Fiona Apple, Camper Van Chadbourne, and more.

VARIOUS ARTISTS, Tropicalia Essentials (Hip-O) A radical imbalance exists between the amount of press given Brazil's late-'60s Tropicalia movement of late and the amount of this music readily available for the casual record-buyer. Aside from last spring's superb Os Mutantes reissues, most of that Bahia-based avant-garde art and music movement's records are easiest to find as part of Polygram Brazil's Tropicalia, an import-only five-CD box set—hardly the most inviting of options for non-record geeks interested in some of the lushest psychedelic pop ever made. So at the very least, this simple, 48-minute highlight reel serves a righteous function. What's more important is that Tropicalia Essentials is also an unceasing delight. Forget about historical significance—the reason people venerate this stuff is that it sounds so good. You don't need to place the likes of Gilberto Gil's traditional northern Brazilian music send-up "Bat Macumba" or Caetano Veloso/Os Mutantes' anticensorship rant "E Prohibido Prohibir" in any context whatsoever to go around humming them for days. And you needn't know jack about either the avant-garde or the Portuguese language to be slayed by Gal Costa's "Nao Identificado." What compilations are for. —Michaelangelo Matos

CAMPER VAN CHADBOURNE, Used Record Pile/Revenge of . . . (Knitting Factory) The last time avant-garde folk-rock weirdo Eugene Chadbourne toured through the Northwest, he pissed all over my friend Jay's bathroom in Portland, and this after Jay had offered the wayward artist a place to sleep. Telling me about it the next day, Jay still seemed charmed by Chadbourne. I could relate; my first experience with the banjo-pickin', off-key singin' troubadour came when I heard his collaboration with my then-favorite band, Camper Van Beethoven, which at first struck me as something far more caustic than urine. Yet the songs grew on me: the blustery duet with Camper Van's David Lowery on a non-prog rock version of King Crimson's "I Talk to the Wind," the hillbilly klezmer of "Boy with the Coins." Years later, I'd moved a dozen times, and I must have lost the Camper Van Chadbourne record somewhere near Atlanta, and yet to this day the warbling melody to the anti-redneck ballad "Fayettenam" will sneak into my head at inopportune moments. Fortunately, a new collection of the makeshift band's 1987-1991 recordings, Used Record Pile, includes this and other twisted tunes. And a subsequent release, Revenge of Camper Van Chadbourne, captures the two-night stand that Chadbourne and two ex-Camper Vanners, violinist Jonathan Segel and bassist Victor Krummenacher, played at the Knitting Factory in May 1999. Mostly acoustic, it's less abrasive even at its most atonal. The ultrasarcastic humor still prevails, as on the anti-armed forces rant "Optical Illusion," the first, and hopefully only, song to rhyme "NATO" with "tomato."—Richard A. Martin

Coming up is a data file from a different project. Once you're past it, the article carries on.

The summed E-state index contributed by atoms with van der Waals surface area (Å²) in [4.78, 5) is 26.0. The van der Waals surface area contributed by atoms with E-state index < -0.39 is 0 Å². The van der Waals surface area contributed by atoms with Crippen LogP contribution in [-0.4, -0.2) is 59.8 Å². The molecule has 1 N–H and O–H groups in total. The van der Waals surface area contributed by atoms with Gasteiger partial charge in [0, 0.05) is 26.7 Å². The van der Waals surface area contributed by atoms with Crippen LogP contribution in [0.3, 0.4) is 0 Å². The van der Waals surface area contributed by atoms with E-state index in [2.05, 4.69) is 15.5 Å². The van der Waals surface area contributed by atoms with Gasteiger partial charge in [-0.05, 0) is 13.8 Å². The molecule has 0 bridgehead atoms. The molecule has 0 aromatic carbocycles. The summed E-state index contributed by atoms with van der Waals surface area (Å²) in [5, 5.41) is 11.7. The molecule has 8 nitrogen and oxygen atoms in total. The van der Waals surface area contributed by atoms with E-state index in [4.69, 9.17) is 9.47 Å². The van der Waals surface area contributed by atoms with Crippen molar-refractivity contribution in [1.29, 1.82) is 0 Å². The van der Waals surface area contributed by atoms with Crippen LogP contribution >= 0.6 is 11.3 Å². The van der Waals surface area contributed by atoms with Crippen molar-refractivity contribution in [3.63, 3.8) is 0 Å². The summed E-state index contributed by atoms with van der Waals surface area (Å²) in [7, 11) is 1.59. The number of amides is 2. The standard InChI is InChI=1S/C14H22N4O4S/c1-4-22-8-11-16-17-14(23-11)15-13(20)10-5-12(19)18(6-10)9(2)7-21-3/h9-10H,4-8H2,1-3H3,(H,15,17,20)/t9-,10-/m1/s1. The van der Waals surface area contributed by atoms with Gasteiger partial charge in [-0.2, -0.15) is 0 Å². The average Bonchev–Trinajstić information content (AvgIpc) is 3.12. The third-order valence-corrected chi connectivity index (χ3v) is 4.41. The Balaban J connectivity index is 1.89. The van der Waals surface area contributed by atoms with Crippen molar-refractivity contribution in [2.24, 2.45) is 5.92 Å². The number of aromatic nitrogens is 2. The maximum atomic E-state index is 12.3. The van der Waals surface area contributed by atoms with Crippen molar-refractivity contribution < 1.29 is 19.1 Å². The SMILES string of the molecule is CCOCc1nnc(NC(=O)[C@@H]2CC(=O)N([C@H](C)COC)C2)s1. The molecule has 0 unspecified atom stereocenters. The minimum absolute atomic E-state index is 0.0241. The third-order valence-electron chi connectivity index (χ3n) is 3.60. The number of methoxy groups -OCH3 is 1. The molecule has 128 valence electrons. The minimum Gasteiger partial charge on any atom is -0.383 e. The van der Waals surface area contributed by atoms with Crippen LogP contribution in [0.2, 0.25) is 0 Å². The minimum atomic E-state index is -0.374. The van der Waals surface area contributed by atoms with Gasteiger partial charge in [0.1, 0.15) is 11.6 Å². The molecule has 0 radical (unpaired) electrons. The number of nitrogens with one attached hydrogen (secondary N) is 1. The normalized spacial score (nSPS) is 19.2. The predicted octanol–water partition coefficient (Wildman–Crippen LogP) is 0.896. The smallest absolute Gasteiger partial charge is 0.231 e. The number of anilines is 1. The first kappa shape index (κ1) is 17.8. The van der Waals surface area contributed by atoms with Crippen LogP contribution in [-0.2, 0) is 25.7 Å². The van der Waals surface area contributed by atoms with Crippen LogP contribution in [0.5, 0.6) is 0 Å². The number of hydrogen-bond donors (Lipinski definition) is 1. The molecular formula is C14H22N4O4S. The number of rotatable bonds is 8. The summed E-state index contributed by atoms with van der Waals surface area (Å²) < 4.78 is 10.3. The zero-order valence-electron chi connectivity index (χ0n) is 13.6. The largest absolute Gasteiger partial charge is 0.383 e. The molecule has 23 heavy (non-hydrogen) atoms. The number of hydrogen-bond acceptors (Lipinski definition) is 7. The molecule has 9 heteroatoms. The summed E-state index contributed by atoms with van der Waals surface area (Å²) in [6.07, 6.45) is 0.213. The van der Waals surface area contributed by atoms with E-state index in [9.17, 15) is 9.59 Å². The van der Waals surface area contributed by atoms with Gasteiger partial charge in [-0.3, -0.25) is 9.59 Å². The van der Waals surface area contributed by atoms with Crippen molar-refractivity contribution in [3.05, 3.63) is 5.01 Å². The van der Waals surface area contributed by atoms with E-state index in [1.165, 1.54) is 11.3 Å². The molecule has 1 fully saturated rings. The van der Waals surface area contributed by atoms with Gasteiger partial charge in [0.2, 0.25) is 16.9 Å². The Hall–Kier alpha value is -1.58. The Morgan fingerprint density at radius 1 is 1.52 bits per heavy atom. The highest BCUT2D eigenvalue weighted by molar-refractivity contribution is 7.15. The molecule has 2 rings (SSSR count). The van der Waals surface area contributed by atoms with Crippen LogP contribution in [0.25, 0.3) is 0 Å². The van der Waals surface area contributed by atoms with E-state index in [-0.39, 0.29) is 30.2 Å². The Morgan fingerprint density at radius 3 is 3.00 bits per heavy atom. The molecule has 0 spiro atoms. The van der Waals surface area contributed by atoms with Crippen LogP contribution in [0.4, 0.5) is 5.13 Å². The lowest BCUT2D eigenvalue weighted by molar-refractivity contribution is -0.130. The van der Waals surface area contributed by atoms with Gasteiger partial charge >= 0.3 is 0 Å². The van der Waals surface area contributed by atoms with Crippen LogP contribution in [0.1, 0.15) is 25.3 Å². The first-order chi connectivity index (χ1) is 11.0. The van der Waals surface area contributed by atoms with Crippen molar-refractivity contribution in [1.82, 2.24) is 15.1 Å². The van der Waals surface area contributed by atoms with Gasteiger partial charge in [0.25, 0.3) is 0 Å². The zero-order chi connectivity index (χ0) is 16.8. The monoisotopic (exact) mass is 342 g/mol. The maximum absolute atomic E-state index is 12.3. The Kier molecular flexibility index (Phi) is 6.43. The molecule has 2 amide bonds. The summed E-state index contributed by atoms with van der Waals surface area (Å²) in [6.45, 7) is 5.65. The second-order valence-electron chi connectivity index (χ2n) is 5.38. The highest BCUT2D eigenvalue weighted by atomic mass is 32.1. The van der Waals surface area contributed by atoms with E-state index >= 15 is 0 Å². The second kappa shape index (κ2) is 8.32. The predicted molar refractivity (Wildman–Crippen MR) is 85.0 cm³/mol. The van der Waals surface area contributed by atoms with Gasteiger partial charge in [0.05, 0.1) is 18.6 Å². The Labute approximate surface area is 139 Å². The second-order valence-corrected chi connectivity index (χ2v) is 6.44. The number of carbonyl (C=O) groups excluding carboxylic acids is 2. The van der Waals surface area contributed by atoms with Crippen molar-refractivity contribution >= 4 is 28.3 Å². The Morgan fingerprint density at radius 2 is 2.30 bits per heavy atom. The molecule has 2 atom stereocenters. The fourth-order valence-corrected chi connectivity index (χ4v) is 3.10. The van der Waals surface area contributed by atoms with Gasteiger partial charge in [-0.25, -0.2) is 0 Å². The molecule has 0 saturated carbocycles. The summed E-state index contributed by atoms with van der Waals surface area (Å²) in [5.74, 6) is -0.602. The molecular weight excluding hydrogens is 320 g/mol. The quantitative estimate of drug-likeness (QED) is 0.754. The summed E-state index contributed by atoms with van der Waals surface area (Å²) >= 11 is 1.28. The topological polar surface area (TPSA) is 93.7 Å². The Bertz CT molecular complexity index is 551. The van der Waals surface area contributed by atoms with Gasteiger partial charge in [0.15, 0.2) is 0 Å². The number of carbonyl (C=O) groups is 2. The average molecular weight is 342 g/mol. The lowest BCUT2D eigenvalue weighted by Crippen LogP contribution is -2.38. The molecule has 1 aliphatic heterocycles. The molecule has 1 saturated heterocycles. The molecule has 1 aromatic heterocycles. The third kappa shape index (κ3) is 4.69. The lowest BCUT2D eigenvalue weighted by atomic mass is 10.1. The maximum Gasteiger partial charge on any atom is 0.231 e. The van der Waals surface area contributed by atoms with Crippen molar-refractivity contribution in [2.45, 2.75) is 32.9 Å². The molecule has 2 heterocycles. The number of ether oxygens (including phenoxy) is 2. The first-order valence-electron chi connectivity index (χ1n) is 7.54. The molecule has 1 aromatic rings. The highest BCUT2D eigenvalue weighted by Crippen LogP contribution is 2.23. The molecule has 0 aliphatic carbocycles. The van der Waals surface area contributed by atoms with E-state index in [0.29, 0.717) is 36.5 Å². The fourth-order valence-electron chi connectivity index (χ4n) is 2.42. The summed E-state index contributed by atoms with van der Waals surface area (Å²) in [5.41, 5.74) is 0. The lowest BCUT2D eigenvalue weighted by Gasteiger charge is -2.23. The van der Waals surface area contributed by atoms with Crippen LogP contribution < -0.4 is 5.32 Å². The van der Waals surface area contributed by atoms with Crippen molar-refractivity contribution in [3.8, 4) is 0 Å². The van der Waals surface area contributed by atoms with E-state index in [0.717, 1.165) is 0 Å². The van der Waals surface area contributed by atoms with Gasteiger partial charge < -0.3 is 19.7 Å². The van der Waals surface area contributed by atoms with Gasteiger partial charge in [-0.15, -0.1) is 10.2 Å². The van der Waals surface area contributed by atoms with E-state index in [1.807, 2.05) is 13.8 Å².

FIONA APPLE, When the Pawn . . . (Epic) Fiona Apple has always been too skinny, successful, and altogether bratty to make her mournful lover act believable. But on her debut, Apple's voice of old blues and warm honey allowed her to stand out from similarly inclined "angry woman" rock divas. Now 21, Apple gives her second album a 90-word title from her poetry—just the kind of pretension that could erase the gains made after her auspicious entry. When the Pawn . . . starts off like Tidal, with its swelling piano, drawn-out lyrics, and self-pitying stance. But then it breaks from convention with neck-cracking speed. While the songs haven't really deviated from her favorite topics—love and herself—she changes tempo and style with ease. From the spaced-out "Mistake" to the pumped-and-pissed "Get Gone," Apple deftly veers between poetry slam and seedy piano lounge. Beats and words mesh with careful precision, even when she reverts to the pouty ingenue on "Limp": "You make me sick/You want to lick my . . . wounds, don't you baby?" —Rachel Larris

 
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